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Wednesday, September 2, 2015

Administrative Hearings for Elected Officials in Debt to a Municipality

On August 24th, Governor Rauner signed into law an amendment to the Illinois Municipal Code that establishes a system of hearings for elected officers who are allegedly in debt to their municipalities. PA 99-0449.

The Municipal Code has for many years contained a provision that prohibited a person from holding an elected municipal office if that person was in arrears in the payment of a tax or other debt owed to the municipality. The issue usually came up when a person was elected to office – either the municipality refused to swear the person into office due to the debt, or a quo warranto lawsuit was filed against the official to remove the official from office.

However, in 2008, the Illinois Supreme Court ruled that an arrearage in a municipal debt was proper grounds for an electoral board to remove a candidate’s name from the ballot.  Since the Election Code requires all candidates to file a sworn statement of candidacy form in which the candidate must state, under oath and in the present tense, that he or she is qualified to hold the office sought (not that he or she will be qualified at a later date), the office-holding indebtedness law was also a candidate-eligibility law that can (and did) result in the termination of some municipal candidates’ campaigns prior to election day. Cinkus v. Stickney Muni. Officers Elec. Bd. 

In 2013, the General Assembly amended the Municipal Code to address the Cinkus ruling to remove indebtedness issues from the jurisdiction of electoral boards and to move the timing of enforcement back to where it used to be – at the time of the oath of office, or during the entire term of office.  That provision was further amended last week by enactment of PA 99-0449. The new law now states that an elected official can be disqualified from continuing to hold an office, and the office immediately becomes vacant, only after a hearing officer finds that the official owes a debt to the municipality and the debt is not paid in full within 30 days of the judgment, or within 30 days of a court order affirming the judgment if the official seeks judicial review.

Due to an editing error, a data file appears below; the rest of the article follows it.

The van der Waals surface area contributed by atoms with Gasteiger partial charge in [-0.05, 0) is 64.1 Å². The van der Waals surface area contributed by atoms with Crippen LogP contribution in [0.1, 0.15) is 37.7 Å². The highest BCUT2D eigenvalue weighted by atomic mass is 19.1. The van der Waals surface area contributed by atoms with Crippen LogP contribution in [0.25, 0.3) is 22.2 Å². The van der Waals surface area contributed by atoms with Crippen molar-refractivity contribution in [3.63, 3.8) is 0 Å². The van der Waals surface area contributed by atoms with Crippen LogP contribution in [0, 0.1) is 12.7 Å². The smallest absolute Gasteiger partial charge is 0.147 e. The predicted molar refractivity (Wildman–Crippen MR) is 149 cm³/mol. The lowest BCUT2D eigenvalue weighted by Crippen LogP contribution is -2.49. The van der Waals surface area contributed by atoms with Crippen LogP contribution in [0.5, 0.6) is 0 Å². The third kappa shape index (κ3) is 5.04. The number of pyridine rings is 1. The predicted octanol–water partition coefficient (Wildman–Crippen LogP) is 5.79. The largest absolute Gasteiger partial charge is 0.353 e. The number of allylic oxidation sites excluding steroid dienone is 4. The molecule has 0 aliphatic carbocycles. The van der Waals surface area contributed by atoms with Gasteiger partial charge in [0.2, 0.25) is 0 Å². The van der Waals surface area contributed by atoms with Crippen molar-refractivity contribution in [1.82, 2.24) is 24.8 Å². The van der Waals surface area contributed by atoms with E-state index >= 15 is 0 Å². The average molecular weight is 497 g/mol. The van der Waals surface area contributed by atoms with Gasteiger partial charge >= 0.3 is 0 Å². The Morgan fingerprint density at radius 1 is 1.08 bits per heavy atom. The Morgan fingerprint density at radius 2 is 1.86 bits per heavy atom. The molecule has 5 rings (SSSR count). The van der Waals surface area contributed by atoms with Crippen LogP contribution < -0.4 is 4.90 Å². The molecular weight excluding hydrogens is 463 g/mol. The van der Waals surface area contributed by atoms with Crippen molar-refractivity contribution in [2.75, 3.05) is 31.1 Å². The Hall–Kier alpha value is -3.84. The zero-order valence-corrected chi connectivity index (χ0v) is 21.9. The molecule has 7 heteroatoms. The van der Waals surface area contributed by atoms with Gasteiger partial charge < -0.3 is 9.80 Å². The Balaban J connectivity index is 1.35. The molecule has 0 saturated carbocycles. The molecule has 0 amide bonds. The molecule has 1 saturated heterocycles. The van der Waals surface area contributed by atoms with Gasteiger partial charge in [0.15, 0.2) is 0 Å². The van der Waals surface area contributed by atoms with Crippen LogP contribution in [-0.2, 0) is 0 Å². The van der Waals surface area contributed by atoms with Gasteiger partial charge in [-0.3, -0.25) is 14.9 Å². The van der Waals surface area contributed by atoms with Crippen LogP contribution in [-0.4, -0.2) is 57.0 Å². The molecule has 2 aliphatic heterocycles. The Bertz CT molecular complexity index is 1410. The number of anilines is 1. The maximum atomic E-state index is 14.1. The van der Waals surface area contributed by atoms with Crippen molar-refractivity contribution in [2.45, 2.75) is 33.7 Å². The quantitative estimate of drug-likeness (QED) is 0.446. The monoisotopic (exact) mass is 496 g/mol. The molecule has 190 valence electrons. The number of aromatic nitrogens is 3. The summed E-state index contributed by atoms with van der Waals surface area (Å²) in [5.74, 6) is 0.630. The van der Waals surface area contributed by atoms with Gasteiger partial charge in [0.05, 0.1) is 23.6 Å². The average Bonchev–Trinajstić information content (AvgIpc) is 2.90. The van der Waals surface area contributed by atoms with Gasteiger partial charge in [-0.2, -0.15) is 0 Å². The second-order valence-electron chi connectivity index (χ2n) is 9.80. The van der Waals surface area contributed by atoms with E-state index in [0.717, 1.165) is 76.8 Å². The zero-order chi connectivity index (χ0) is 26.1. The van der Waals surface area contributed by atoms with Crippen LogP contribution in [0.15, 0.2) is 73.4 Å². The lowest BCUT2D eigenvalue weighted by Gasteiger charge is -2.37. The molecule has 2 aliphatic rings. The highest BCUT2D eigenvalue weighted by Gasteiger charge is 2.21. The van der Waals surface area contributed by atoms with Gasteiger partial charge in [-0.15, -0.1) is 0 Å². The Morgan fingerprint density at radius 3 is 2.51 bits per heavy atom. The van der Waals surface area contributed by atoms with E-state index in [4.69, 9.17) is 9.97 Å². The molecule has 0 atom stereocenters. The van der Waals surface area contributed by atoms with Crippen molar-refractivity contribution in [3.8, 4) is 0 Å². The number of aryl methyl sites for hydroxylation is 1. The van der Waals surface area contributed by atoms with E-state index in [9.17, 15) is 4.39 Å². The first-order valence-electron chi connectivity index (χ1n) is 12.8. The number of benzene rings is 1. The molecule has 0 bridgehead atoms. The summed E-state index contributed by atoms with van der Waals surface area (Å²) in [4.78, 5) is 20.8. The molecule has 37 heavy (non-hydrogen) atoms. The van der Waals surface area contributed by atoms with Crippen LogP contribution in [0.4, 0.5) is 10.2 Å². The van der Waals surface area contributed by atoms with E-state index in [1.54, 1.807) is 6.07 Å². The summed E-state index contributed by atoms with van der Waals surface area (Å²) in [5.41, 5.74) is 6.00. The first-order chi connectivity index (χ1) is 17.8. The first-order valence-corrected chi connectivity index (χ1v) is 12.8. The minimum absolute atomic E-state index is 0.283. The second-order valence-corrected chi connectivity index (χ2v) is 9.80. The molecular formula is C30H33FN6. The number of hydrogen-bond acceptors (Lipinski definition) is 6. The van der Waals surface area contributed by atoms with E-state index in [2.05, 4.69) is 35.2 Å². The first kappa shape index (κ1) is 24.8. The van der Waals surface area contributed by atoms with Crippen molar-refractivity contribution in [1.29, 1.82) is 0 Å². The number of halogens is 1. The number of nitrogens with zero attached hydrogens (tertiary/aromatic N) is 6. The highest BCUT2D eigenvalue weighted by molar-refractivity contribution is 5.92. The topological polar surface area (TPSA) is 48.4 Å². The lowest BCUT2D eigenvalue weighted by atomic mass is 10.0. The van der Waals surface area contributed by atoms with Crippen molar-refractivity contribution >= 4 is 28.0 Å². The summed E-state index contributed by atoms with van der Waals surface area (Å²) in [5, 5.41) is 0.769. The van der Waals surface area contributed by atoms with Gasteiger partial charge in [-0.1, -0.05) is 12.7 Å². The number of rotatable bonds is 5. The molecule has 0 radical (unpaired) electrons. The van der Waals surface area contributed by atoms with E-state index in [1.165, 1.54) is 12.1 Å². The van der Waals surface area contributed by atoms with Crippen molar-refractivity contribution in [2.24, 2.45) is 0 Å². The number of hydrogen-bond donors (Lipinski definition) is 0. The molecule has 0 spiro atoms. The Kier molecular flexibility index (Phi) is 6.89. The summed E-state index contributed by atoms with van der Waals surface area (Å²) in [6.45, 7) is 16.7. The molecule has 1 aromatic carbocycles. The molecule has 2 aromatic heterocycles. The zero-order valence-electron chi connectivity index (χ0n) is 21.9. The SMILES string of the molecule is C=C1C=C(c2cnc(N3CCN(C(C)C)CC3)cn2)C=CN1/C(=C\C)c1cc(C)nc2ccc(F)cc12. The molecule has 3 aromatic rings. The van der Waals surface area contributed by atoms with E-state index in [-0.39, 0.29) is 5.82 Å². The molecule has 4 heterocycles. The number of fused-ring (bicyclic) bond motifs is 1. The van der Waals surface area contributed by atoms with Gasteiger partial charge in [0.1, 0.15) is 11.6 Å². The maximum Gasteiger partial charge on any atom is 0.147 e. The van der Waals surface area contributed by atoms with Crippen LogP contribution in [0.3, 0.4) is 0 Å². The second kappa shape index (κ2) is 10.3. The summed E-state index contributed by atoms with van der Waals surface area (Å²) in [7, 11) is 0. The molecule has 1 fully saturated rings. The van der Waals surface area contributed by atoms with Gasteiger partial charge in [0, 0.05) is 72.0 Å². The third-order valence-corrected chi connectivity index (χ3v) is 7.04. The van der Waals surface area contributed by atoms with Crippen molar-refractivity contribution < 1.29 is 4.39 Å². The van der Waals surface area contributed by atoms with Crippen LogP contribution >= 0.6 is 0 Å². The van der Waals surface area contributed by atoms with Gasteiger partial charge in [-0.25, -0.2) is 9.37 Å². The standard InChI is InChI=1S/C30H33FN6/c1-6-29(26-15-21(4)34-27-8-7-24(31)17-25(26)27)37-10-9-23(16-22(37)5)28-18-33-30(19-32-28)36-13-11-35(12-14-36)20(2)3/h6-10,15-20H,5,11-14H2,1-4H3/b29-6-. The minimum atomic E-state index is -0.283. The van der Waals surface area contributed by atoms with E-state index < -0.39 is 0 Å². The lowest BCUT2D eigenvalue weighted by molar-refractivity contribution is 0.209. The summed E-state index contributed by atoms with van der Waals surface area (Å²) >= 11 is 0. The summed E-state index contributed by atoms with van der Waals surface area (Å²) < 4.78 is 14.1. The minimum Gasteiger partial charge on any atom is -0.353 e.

The law establishes the following procedures:

  • The municipal clerk must provide, by personal service, a written notice to the official stating that he or she is in arrears in a debt to the municipality, that the debt must be paid in full within 30 days, that the official may contest the debt, and that the official must send written notice to the municipal clerk within 30 days if he or she intends to contest the debt.
  • If the official fails to repay the debt within 30 days of receiving the notice and fails to timely request a hearing to contest the debt, the official is automatically disqualified from holding the office and the office immediately becomes vacant.
  • If the official timely submits a notice that he or she is contesting the debt, a hearing shall be conducted within 30 days of receiving the official’s notice.
  • The municipality must appoint a hearing officer to preside over the hearing and to make factual findings and legal determinations based on all testimony and evidence relevant to the proceedings.
  • The hearing officer’s final written judgment must be served on the official during the last day of hearings.
  • Within five days of receiving the final administrative judgment, the municipal official may seek judicial review in the circuit court, which would stay the official’s obligation to repay the debt until after the reviewing court enters a judgment on appeal.
  • If the court affirms the hearing officer’s original judgment, the official then must repay the debt within 30 days of when the reviewing court entered its judgment. 

The statute expressly defines the term “debt” to mean “an arrearage in a definitely ascertainable and quantifiable amount after service of written notice thereof, in the payment of any indebtedness due to the municipality, which has been adjudicated before a tribunal with jurisdiction over the matter. A municipal official is considered in arrears of a debt to a municipality if a debt is more than 30 days overdue from the date the debt was due.”

Post Authored by Adam W. Lasker, Ancel Glink


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